COMMENTARY: SPOILER ALERT: PLEASE DON’T RUN FOR PRESIDENT, LARRY: Two conservative pundits who are also staunch never-Trumpers beg Larry Hogan not to run for president on the No Labels ticket, which would draw voters away from Joe Biden and do little to harm Donald Trump’s chances at another win. The podcast is about 18 minutes long. Jonathan V. Last and Sarah Longwell/The Bulwark Podcast.

BUT WAIT! HOGAN BACKS HALEY: Squelching speculation of a third-party presidential run, former Gov. Larry Hogan on Sunday endorsed Nikki Haley for the GOP nomination, saying he feels she “is the strongest chance” for Republicans to win in November. Megan Kinnard/The Associated Press.

  • “It’s time for the party to get behind Nikki Haley,” Hogan told Jake Tapper on CNN’s on CNN’s “State of the Union” show. Hogan predicted that former President Donald J. Trump would win Monday’s Republican caucuses in Iowa, the first step in the nomination process. But he noted that the winners of Iowa don’t typically end up becoming the nominee, and therefore the race for second place is just as important. Pamela Wood/The Baltimore Banner.
  • When Tapper,asked if that was an endorsement, Mr. Hogan said, “I think we want to have the strongest possible nominee in November. Polls show that that is Nikki Haley.” Maggie Astor/The New York Times.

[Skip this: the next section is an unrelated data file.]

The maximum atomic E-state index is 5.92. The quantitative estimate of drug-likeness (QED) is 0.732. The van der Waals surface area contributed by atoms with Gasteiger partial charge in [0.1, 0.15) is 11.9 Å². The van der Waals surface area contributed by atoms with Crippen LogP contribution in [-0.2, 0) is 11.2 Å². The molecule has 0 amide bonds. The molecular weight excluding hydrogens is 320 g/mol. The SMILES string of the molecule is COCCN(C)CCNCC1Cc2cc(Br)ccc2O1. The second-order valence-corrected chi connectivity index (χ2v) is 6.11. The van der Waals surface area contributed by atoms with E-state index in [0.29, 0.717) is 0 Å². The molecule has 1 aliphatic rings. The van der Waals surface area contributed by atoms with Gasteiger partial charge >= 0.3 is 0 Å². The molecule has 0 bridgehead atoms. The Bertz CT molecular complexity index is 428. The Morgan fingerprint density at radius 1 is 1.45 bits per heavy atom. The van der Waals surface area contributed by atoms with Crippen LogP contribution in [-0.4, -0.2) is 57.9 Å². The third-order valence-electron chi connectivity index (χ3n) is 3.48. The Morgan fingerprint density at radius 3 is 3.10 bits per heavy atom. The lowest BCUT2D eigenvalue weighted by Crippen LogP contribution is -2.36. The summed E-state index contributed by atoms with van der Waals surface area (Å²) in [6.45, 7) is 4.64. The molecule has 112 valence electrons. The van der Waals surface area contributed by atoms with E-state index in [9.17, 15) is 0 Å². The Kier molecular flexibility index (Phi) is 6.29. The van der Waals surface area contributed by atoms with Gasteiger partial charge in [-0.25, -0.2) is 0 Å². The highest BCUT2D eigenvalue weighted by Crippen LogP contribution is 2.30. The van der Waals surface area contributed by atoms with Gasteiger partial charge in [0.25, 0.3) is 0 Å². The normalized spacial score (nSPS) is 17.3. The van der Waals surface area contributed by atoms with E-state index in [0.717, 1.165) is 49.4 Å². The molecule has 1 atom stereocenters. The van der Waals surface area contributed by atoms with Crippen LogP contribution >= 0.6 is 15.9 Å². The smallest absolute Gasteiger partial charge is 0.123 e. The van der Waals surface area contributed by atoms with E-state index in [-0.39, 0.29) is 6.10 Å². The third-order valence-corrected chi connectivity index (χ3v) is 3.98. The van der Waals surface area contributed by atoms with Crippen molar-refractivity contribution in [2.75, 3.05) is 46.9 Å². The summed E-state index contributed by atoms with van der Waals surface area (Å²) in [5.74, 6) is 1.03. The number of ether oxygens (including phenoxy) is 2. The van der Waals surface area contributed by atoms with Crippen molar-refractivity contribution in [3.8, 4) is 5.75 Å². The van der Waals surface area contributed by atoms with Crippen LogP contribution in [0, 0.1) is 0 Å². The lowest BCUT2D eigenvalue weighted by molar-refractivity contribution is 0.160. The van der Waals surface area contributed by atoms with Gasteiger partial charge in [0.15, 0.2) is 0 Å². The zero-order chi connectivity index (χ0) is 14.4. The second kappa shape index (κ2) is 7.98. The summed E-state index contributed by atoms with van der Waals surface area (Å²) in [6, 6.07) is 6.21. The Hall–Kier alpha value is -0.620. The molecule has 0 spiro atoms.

UNEXPLODED DEVICES FOUND IN MIDTOWN B’MORE: Baltimore police officers responding to ShotSpotter alerts discovered two “potentially exploded devices” and one unexploded device early Sunday morning in midtown, though no injuries or property damage were reported. The block that they were found is home to an apartment building and the local Baltimore office of the Maryland Department of Human Services, a social services agency. It’s unclear where exactly the devices were located. Ben Conarck/The Baltimore Banner.

3 MO CO INMATES DIE FROM ‘MEDICAL SITUATIONS:’ Over a three-day period, three incarcerated individuals died from “medical situations,” according to a statement from the Montgomery County Department of Corrections and Rehabilitation. The deaths were unrelated, and they all occurred on different days, according to DOCR. Courtney Cohn/MoCo 360.

MO CO TO GET 50 E- AND LOW-EMISSION SCHOOL BUSES: The Biden administration announced this week $1 billion in funding for more than 2,700 electric and low-emission school buses across 37 states. In Maryland, Montgomery County Public Schools will receive nearly $4.7 million to purchase 50 new buses. Ariana Figueroa/Maryland Matters.

About The Author

Cynthia Prairie

Contributing Editor Cynthia Prairie has been a newspaper editor since 1979, when she began working at The Raleigh Times. Since then, she has worked for The Baltimore News American, The Chicago Sun-Times, The Prince George’s Journal and Baltimore County newspapers in the Patuxent Publishing chain, including overseeing The Jeffersonian when it was a two-day a week business publication. Cynthia has won numerous state awards, including the Maryland State Bar Association’s Gavel Award. Besides compiling and editing the daily State Roundup, she runs her own online newspaper, The Chester Telegraph. If you have additional questions or comments contact Cynthia at: